Are you kidding me?
I recently returned from the Consumer Electronics (CES) trade show in Las Vegas, and that question has been on my mind. The question doesn’t refer to any of the technologies vying to be the next big thing — although I do wonder how many Bluetooth controlled vibrators does one really need? No, what has me wondering is the big announcement ahead of CES about much tighter security restrictions. I wrote before the show that it would be a disaster with never-ending lines and disgruntled attendees, but that wasn’t exactly how it turned out. It was certainly chaotic, but it was a general surrender even before the event opened.
CES is among the world’s biggest conferences, with 170,000 people shuffling into Las Vegas for a week. This year, attendees were warned that new security practices would be in place. Among the guidelines were: “Bags will be searched. We suggest you use clear bags (mesh, plastic, vinyl, etc.) to expedite this process”; “Bags and backpacks with many pockets are not helpful. Pockets slow search time”; and “Everyone will be subject to metal detector screening and body pat downs upon entering show premises.”
Many of us wondered how these new security measures would accommodate our usual trade show behavior. Was there any hope of making appointments on time? I and my journalism colleagues were particularly pessimistic, because we’re expected to file stories from the press room, which means carting along a laptop computer and supporting electronics. And we hustle from venue to venue to meet people at appointed times. How would any of that work out when we had to stand in long queues wherever we went?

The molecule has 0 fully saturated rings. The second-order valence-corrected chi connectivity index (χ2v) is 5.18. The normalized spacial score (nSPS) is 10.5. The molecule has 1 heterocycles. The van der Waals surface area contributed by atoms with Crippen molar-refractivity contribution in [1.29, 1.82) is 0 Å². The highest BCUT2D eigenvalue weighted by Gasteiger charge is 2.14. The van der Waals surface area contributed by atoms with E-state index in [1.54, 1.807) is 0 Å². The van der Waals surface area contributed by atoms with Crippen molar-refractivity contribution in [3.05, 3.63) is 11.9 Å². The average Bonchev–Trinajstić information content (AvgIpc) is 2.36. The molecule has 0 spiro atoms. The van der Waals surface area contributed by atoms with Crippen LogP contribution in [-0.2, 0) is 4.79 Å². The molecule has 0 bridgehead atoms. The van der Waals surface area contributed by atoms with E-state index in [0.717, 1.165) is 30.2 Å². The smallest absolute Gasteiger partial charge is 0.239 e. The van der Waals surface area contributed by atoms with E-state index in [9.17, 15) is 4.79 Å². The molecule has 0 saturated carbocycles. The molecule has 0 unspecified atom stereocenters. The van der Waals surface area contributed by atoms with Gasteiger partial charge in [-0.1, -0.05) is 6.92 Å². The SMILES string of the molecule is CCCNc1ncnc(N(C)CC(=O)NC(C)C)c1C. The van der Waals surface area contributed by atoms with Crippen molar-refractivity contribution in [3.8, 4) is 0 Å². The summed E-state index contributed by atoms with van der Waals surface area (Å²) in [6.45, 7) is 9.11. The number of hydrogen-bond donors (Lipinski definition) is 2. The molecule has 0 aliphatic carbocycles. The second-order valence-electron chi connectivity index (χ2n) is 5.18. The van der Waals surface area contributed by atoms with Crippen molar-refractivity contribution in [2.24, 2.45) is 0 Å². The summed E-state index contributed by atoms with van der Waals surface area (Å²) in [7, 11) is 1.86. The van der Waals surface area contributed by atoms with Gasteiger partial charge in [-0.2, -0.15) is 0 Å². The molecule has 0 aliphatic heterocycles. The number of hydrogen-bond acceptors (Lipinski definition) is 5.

As it turned out, CES — whose success has derived in no small measure from publicity — saw the light regarding us journalists and relaxed its new rules for members of the press. That was an orderly retreat. But it still intended to treat the unwashed masses to a full dose of security theater. From what I could see, though, those plans disintegrated in a most disorderly fashion.
And in the end, the illusion of safety provided by security theater really fell away on our way home.
Just before I arrived in Las Vegas on Sunday, the CES brass decided to loosen its security rules for journalists. As press, our laptop bags would have to be checked only once, and for the next six days, a green tag would let security personnel know that the bag was perfectly safe. Yes, that’s right, one search served for every venue on every day. And me without any C4 plastic explosives and a timer stashed in my hotel room!
As it turns out, though, the special exception for journalists wasn’t really necessary. That’s because CES’s “enhanced security” was a joke.
It all fell apart early. My first clue that this was the case came only a few hours after I got I my green tag. Aiming to enter one room in the conference hall, I was directed to go to have my bag checked — and waved from the right side of a column to its left side. On the left side of the column, in an otherwise empty area marked as a security line, the other “guard” waved me on without glancing at me or my bag.